Digital forensics framework for Kenyan courts of laws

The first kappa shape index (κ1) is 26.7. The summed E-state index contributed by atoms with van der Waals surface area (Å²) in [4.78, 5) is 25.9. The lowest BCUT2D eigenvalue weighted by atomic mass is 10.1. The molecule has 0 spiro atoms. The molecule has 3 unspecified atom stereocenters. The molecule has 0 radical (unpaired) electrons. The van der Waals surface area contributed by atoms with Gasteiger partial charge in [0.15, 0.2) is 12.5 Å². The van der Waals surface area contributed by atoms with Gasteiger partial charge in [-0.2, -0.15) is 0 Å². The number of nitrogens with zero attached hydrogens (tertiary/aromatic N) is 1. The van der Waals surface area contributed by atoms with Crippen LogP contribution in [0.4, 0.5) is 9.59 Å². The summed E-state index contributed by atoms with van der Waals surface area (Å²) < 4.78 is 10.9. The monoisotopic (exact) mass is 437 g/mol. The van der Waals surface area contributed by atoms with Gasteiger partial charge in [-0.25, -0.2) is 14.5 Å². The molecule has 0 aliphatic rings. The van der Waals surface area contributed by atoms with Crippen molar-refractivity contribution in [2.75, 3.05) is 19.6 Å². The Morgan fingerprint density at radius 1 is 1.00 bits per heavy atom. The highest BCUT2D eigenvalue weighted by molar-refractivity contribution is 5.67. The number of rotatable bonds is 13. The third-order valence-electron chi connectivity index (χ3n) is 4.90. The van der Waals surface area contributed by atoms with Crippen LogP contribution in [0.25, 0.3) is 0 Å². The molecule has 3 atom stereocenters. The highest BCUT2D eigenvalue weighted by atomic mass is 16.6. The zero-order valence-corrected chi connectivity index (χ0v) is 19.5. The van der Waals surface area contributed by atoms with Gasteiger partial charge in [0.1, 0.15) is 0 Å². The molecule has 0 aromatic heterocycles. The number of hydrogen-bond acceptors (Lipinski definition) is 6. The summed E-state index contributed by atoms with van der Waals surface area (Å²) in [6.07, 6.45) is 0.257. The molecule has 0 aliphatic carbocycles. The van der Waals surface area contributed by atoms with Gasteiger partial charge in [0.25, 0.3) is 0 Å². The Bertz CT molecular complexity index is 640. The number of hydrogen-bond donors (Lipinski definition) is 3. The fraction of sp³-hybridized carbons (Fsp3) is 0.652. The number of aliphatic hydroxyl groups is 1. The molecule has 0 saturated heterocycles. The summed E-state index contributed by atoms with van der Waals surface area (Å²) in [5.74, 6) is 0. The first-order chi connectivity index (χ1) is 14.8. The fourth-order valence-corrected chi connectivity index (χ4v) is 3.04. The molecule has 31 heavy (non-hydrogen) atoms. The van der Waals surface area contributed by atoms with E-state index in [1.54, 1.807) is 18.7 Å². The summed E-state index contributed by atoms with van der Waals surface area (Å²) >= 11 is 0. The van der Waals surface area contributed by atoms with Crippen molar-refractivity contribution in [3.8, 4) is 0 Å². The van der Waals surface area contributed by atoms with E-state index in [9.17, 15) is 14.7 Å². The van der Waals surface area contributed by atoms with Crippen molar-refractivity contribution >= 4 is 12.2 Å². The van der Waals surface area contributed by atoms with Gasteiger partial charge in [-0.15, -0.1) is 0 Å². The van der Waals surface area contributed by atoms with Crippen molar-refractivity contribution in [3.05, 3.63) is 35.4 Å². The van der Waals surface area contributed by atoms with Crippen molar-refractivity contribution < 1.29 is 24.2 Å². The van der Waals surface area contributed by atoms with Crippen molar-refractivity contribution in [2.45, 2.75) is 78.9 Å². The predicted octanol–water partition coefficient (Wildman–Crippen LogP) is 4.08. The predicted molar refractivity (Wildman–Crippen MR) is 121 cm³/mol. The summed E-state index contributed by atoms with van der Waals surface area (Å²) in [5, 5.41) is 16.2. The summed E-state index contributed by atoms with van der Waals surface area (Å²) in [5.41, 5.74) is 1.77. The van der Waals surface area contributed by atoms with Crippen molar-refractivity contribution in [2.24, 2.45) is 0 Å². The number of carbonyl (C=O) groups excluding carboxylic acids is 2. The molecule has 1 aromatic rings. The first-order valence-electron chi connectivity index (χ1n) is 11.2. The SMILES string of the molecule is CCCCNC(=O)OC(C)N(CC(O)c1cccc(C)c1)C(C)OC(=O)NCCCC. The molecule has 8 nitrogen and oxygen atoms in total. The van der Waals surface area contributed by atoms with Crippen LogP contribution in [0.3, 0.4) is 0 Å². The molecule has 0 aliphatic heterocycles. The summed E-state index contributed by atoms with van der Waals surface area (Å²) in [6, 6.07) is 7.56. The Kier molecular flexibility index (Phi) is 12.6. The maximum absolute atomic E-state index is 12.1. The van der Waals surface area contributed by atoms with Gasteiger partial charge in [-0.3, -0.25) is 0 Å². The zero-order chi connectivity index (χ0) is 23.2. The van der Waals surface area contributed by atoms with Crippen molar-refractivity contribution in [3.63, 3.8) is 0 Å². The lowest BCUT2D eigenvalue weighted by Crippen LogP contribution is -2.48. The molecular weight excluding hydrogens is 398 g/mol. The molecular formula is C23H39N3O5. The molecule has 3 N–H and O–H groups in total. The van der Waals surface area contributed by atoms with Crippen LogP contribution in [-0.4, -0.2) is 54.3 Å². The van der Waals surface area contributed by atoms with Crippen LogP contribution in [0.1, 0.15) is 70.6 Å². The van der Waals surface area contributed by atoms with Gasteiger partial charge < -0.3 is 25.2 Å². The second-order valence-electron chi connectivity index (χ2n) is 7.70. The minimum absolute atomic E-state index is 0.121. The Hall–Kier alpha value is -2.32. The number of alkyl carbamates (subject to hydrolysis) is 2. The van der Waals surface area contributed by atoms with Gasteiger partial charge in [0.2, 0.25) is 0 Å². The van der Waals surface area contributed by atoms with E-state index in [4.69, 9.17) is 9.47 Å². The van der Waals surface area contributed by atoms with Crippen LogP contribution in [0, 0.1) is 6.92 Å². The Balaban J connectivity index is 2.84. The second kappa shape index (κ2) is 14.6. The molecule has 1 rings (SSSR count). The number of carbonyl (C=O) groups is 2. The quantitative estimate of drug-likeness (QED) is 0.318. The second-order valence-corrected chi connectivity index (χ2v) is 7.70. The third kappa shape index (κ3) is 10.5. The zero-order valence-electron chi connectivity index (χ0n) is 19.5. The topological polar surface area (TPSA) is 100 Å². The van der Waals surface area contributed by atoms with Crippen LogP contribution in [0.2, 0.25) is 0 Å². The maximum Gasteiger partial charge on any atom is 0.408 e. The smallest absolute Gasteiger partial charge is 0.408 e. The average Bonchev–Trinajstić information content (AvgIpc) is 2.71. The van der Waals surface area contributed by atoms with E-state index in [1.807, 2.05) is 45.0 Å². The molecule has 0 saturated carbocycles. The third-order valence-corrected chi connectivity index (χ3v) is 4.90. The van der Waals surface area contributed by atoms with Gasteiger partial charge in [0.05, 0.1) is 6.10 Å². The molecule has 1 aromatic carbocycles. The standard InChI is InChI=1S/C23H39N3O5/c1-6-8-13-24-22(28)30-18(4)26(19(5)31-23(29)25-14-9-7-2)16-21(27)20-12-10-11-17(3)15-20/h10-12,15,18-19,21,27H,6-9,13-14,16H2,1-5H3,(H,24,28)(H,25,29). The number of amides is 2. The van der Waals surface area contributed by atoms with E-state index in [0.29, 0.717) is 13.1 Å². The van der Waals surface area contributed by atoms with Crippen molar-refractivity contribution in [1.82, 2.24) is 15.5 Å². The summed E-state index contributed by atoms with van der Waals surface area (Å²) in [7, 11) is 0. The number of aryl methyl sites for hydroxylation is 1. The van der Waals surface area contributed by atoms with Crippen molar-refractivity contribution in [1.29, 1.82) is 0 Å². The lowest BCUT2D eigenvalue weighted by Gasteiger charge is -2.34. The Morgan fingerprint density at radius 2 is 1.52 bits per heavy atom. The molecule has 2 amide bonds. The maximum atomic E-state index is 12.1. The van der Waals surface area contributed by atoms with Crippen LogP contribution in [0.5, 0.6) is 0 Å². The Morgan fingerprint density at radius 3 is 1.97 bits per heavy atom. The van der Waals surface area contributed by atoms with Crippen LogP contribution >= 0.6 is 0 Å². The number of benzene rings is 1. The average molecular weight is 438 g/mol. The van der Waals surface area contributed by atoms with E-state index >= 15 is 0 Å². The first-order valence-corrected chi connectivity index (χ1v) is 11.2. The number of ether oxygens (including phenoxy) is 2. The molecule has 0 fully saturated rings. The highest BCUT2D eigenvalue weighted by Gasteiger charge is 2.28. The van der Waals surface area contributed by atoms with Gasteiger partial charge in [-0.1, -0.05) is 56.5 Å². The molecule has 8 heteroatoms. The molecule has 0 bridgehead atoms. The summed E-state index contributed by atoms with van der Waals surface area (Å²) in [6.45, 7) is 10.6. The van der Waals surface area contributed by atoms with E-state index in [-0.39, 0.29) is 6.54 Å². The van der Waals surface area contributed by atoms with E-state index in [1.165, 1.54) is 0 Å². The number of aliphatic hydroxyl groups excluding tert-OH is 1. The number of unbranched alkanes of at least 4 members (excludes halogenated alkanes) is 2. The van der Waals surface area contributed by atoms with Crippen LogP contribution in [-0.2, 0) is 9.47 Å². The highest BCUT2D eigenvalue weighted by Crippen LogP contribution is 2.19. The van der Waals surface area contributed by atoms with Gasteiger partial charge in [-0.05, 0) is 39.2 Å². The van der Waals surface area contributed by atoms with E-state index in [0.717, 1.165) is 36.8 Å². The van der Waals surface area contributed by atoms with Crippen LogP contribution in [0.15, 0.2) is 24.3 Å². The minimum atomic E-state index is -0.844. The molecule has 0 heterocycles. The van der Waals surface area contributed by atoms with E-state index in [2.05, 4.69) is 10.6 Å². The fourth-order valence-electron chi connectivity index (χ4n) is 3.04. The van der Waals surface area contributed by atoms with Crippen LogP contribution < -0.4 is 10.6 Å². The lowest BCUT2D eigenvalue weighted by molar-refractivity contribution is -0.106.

We are living in the knowledge age where information and knowledge has become of the most sought after commodity as characterized by proliferation of digital devices and systems. This has seen a paradigm shift in the world where there is an increasing need for Digital Forensics (DF) as a vehicle that organizations can use to provide good and trustworthy evidence and processes. Previous research however points out that developing countries have not yet derived expected benefits from DF technology since very few organizations have the structures in place to enable them to conduct cost effective, low-impact and efficient digital investigations. The adoption, proliferation and maturation of digital forensics in Kenya have been slow due to improper regulatory policies, procedures/processes, technologies, standards, legal and governance challenges. The purpose of this research was to develop a digital forensics framework that will serve as a blueprint for Kenyan courts of laws in apprehending digital criminals. Existing DF models were surveyed and then adopted to create a specific application framework. Towards achieving this goal, the research investigated best practices, standards, regulatory policies, procedures, technologies, governance, legal systems and people in place and explored some areas in the legal system where digital forensics evidence is most likely to be questioned. To validate the framework, the research methodology employed in this research was a combination of descriptive survey and case study. The findings of this study have various implications for research as well as practice. For research, best practices, standards, regulatory policies, procedures, technologies, governance and people are critical to influencing digital evidence admissibility in courts. For practice, the findings of this study provide a generic framework for implementation of Digital Forensics. The finding can be used by both government and private agencies in developing countries like Kenya as a guide in providing Digital Forensics services whether internal investigation, disciplinary hearing or court case.